However, I have grown increasingly sceptical of certain bad arguments put forward by the pro side. So here are a few clarifications.
- All bullying is wrong. Full stop. What you read, what TV you don’t watch, how wealthy your parents aren’t, your style of speech, not least your skin colour and family background, let alone whom you are attracted to, should never be reasons to suffer through middle and high school, or any time afterward. No one should have to go through it, and equally culpable as the children and teens who perpetuate the ‘pecking order’ are the adults who excuse it as some kind of preparation for the ‘real world’, where the pecking orders continue. (Personal aside: this is what made me, in my youth, a socialist.)
- Political disagreement does not constitute bullying. This is the other side of the equation. If you are against gay marriage, you are not by that fact a bully. If you make ad hominem arguments, that’s bullying, but merely holding the belief that gay marriage is wrong can be a rational belief to hold. It seems to trivialise actual bullying when one equates a free expression of social conscience in the public square with, say, beating someone up or tying them behind a truck.
- Marriage is not like ordering a sammich. I saw this one on Facebook, where someone compared being against gay marriage to being against the guy ahead of you in line at Subway who doesn’t order exactly what you do. Because selecting a lifelong partner is exactly like selecting something off a menu at a big corporate fast-food joint, and nothing says ‘public commitment of perpetual love and devotion’ like ordering a roast beef and provolone on Italian herb-and-cheese bread. Further…
- Marriage is about love, but… Marriage is about love; speaking as a happily married man, I completely understand that. But the way late-capitalist society understands ‘love’, as a utilitarian kind of individual therapy (and therefore marriage as a ‘market’, an HR search for a significant other with the right ‘requirements’… or like ordering a freaking Subway sandwich), is completely irresponsible. The ideal of marriage is and has been historically about a certain kind of love, a committed and self-giving love, which is intimately connected with procreation and child-rearing. It has been in place ostensibly in recognition that each child born to a woman can be taken care of by her partner who sired it as well.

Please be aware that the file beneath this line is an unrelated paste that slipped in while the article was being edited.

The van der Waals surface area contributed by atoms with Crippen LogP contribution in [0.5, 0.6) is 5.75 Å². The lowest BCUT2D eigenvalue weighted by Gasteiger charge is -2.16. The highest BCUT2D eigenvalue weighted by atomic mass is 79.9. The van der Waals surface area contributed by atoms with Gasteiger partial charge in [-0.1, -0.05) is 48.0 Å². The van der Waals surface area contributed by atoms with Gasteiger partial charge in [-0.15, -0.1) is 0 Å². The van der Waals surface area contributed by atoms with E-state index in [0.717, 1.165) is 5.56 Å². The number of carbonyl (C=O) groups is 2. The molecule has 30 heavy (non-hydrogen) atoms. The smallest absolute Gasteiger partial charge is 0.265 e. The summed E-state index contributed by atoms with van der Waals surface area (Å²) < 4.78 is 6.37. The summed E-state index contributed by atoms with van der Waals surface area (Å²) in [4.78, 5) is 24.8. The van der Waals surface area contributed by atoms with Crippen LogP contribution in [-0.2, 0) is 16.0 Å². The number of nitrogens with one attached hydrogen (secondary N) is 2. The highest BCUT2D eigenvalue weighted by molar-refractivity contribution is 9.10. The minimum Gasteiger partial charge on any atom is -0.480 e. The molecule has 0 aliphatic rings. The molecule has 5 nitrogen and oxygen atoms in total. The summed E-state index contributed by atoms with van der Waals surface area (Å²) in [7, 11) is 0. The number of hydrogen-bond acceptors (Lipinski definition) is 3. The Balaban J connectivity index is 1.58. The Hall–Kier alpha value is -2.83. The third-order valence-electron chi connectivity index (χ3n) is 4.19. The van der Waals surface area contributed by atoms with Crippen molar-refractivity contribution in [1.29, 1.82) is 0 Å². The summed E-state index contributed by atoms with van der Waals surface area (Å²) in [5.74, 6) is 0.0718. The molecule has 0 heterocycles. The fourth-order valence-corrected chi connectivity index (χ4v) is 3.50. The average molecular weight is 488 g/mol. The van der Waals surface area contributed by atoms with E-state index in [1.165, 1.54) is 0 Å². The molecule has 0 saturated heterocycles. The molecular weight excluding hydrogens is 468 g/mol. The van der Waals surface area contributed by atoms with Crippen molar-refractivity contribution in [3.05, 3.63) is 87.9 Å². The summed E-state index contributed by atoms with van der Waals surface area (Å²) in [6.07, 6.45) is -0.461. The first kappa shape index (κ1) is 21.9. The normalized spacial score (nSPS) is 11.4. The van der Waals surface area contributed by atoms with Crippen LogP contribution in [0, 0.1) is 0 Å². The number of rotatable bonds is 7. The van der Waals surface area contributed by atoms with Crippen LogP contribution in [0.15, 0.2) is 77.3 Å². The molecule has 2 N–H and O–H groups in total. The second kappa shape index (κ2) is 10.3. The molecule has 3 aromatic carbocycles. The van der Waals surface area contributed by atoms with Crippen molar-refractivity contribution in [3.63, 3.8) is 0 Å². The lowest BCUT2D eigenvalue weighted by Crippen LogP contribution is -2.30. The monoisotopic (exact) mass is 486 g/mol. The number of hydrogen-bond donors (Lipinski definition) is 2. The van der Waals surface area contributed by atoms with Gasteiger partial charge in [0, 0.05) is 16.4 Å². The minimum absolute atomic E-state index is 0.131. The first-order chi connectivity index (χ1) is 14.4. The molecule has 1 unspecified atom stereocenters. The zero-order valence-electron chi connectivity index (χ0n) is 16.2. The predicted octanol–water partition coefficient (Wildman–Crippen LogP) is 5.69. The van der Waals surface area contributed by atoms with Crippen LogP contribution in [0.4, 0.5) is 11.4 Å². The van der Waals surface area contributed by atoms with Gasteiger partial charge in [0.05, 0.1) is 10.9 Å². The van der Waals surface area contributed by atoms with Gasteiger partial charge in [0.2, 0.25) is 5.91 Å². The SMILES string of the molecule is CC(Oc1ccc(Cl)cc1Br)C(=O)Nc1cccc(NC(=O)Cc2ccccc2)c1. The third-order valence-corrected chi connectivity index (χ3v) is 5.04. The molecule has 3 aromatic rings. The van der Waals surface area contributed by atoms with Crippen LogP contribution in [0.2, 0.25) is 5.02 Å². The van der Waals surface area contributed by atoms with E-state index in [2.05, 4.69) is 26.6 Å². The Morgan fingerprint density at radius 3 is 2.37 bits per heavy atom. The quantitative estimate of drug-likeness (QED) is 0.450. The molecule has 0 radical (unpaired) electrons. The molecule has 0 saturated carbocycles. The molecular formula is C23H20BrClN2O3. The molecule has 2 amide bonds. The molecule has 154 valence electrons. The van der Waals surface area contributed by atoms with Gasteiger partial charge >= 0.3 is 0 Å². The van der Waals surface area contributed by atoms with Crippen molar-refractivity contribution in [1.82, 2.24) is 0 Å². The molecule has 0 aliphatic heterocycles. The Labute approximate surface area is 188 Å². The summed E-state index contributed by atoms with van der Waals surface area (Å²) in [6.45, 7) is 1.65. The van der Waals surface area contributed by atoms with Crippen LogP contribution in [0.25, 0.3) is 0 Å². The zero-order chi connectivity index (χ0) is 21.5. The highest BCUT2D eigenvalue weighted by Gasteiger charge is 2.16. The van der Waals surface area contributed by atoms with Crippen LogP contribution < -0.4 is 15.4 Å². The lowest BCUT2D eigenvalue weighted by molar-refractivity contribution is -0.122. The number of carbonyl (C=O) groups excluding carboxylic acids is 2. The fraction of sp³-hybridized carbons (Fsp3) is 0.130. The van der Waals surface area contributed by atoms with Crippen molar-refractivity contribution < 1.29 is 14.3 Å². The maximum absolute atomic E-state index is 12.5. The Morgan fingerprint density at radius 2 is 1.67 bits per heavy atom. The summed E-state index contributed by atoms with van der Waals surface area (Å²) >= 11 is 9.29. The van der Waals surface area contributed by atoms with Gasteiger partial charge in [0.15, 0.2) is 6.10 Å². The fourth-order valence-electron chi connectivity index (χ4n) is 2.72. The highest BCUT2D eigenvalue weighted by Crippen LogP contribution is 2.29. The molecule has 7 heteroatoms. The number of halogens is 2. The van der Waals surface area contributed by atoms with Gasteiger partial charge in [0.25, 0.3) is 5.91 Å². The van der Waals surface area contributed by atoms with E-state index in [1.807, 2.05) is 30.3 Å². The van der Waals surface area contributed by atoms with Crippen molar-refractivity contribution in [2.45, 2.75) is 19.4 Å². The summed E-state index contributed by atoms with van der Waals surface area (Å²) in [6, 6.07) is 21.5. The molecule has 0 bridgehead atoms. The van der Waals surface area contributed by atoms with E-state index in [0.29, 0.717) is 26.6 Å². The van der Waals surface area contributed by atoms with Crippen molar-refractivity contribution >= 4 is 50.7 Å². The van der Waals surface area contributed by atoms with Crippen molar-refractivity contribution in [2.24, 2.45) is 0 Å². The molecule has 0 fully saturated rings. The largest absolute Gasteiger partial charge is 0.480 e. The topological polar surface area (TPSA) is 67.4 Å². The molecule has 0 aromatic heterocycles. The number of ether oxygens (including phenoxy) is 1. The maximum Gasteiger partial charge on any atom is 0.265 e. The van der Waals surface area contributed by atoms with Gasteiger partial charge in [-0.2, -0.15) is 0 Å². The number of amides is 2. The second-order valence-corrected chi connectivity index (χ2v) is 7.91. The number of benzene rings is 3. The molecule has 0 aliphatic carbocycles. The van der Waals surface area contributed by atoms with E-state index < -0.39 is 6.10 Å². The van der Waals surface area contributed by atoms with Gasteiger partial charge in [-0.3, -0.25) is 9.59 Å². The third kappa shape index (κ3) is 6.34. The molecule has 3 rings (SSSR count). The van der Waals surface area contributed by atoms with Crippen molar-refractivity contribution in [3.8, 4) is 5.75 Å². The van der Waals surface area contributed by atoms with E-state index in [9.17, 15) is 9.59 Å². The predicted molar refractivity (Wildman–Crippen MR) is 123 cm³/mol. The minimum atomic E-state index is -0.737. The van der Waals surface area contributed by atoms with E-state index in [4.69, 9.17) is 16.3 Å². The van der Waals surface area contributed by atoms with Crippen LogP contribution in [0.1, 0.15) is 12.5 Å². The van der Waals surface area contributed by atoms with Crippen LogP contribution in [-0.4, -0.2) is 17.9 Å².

Now, I think SSM supporters are absolutely right to point out that we heterosexuals have done a fine job of making marriage, thus understood, institutionally irrelevant in practice, particularly with no-fault divorce. We heterosexuals are the ones who distorted the concept of marital love in the first place, and we do deserve censure for that. But the anti-SSM folks have a point that same-sex marriage completely changes the parametres of what marriage entails as a social institution for love and care not just between a couple conceptually capable of procreation, but also of any potential offspring of that couple; this is a point I have yet to see a pro-SSM arguer address in a way that doesn’t engage in a kind of special pleading fallacy. That said…